'Anabta, Beit Iba, Jit, Thu 11.10.07, Morning

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Yardena T., Moriah, Rachel A. Translator.: Judith G

The roads and the checkpoint were empty.  Very little traffic anywhere.

8:00 - At the entrance to the territories at the Perot Junction, there was a police vehicle stopped to inspect a car with merchandise on it.  The rest of the cars were allowed to pass without inspection.


8:15 - the checkpoint at J'it Junction was not manned.


Beit Iba - the checkpoint was empty and quiet (and full of dust as usual).  Almost no one leaving Nablus.  Every few minutes one or two people would arrive and go through immediately.  At the entrance to Nablus there was a little more action, but also very few people;  they went through quickly with no delays.  The IDs of the men were checked, and the women only randomly, not clear according to what criteria.  It seemed as though they inspected a woman by herself and not when she was in a group.  If that is so, is it or is it not essential for the security of Israel?  Also the DCO officer, Y., and women from the Ecumenical organization said that it was terribly crowded yesterday at this hour, with hundreds waiting on the border of exploding in frustration.  It isn't clear why there was such a difference today.  The DCO thinks that after the University yesterday everyone had already gone home.


By the way, one of the representatives of the Ecumenical organization is a black woman from South Africa.  She says that the situation reminds her of her own situation, 11 years ago.  The constant need to identify yourself with IDs, in every place, and the restriction of certain areas into which blacks were not allowed to go.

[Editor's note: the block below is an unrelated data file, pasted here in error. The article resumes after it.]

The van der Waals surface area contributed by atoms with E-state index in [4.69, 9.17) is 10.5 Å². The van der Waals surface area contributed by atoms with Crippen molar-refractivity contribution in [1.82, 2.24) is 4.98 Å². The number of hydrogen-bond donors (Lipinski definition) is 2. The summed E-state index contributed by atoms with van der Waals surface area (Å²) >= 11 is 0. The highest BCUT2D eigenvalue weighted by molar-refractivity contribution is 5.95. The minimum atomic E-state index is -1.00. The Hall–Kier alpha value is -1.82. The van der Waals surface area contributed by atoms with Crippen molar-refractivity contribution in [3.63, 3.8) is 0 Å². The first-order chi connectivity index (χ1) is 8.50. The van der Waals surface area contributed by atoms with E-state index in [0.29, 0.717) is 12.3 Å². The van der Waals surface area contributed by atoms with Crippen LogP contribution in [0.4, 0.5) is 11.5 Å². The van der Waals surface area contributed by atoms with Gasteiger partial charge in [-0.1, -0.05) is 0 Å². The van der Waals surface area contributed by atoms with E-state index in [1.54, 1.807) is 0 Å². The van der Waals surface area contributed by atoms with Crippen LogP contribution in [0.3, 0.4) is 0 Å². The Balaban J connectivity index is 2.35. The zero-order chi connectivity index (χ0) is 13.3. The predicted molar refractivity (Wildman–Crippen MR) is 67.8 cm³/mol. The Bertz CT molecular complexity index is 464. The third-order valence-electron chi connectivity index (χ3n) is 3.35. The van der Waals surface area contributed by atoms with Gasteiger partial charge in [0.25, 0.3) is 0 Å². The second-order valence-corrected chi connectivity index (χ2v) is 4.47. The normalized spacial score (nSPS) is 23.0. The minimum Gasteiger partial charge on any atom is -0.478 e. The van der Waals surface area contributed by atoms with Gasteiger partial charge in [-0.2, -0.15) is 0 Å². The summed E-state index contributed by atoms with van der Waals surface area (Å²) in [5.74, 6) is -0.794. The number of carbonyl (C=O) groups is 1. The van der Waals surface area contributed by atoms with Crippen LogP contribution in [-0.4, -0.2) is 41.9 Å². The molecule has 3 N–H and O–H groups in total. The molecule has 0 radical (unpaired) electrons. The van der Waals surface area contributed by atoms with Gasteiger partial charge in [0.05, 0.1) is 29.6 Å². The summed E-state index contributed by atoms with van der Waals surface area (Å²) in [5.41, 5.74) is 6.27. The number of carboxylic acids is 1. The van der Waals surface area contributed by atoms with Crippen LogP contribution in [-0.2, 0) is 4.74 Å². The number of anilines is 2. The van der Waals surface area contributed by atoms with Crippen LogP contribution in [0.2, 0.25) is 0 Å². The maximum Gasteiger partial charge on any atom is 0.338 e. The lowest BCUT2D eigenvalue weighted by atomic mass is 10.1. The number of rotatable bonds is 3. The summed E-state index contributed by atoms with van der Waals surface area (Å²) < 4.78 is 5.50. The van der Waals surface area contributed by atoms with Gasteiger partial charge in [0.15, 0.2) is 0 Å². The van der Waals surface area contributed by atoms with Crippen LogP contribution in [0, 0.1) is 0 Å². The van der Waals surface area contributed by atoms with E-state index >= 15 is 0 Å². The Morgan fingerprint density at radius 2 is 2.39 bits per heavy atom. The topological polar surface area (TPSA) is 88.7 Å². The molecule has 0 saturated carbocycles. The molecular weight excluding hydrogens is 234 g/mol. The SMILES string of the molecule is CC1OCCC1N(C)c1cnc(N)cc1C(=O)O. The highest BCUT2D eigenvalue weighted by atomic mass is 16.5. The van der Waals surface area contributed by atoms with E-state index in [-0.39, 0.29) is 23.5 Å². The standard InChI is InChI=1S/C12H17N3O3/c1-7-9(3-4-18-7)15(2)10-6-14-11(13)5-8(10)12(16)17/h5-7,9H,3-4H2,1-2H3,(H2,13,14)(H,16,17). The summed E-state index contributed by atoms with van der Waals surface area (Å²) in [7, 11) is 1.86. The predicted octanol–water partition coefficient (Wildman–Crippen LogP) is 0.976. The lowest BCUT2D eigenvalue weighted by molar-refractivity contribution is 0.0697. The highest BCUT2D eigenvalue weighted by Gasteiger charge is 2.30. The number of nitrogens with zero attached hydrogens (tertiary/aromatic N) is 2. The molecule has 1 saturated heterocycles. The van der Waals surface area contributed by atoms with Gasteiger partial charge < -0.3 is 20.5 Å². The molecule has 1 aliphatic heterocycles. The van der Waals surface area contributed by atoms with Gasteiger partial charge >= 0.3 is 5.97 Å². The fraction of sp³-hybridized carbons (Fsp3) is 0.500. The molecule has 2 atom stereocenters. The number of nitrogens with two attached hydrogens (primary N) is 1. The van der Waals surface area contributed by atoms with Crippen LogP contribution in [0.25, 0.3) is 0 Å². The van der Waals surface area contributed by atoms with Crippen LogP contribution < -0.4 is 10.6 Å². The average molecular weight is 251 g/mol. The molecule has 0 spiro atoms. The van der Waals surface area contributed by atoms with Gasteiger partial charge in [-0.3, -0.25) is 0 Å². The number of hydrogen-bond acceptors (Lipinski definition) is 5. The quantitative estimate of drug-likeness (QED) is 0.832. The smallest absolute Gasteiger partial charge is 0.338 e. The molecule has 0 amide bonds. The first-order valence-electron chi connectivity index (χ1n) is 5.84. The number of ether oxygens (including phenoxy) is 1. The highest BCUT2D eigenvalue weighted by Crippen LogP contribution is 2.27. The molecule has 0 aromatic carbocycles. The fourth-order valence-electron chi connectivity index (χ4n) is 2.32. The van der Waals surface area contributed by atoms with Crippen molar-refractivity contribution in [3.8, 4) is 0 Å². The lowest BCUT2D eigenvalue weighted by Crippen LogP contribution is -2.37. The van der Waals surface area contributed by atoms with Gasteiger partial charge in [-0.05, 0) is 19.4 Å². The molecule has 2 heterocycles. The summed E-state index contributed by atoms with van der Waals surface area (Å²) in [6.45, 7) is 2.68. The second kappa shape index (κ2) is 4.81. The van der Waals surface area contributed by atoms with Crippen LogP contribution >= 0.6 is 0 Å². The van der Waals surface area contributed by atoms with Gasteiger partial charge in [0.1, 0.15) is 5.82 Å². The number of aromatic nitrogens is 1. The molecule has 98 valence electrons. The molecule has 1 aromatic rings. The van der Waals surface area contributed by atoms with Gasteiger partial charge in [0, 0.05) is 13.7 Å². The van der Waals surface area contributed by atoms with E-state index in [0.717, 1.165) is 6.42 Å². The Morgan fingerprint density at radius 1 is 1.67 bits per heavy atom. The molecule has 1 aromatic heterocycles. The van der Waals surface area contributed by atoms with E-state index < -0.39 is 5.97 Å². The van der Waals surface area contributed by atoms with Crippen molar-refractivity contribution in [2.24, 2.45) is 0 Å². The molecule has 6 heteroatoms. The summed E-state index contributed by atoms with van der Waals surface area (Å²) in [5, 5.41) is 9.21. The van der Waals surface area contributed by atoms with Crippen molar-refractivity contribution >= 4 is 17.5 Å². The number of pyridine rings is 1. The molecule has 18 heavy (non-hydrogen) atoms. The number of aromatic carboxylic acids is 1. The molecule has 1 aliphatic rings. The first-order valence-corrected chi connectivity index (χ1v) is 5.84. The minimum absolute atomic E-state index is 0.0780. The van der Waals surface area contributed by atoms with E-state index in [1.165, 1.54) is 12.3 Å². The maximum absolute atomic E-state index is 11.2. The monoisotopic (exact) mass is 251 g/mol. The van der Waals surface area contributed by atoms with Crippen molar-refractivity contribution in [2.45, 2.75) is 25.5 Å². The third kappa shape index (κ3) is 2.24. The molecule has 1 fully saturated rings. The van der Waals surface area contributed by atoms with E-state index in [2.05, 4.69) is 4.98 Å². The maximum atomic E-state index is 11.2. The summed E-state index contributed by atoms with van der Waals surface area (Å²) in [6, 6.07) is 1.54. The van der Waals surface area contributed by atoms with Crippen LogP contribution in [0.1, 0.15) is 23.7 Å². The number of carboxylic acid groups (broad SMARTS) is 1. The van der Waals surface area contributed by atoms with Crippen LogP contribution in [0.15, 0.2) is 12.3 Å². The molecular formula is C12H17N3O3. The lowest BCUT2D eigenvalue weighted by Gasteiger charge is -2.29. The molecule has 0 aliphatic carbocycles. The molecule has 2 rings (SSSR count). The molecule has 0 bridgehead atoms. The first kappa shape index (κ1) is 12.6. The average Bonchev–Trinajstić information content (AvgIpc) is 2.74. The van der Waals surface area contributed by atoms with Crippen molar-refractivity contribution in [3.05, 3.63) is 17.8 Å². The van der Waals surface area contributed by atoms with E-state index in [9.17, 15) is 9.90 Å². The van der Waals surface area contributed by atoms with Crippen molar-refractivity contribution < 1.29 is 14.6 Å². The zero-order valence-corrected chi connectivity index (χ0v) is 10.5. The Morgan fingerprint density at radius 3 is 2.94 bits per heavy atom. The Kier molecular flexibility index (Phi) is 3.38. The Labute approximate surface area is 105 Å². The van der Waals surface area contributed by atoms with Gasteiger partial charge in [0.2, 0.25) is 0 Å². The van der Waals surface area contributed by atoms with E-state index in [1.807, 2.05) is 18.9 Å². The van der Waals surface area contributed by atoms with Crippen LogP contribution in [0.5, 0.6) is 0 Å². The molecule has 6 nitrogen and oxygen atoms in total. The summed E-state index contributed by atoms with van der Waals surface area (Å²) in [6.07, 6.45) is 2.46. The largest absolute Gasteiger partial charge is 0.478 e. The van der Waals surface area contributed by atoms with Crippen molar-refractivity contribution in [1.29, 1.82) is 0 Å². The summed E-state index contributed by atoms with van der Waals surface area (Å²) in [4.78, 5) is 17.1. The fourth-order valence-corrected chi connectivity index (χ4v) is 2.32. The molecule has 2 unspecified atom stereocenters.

Anabta - 8 vehicles in each direction, but the soldiers pass them through the checkpoint quickly and with little inspection.  At a certain point, the line lengthened in the direction of Tulkarm and we saw a lot of vehicles of the UN and those of diplomats from several European countries.  We couldn't find out what was going on, but they went through quickly.  We tried to find out from a soldier in the inspection booth what his criteria were to detain a vehicle for inspection.  The answer was, more or less, that it was according to his "gut feeling", and that is how it looked, although he was pleasant and friendly to everyone.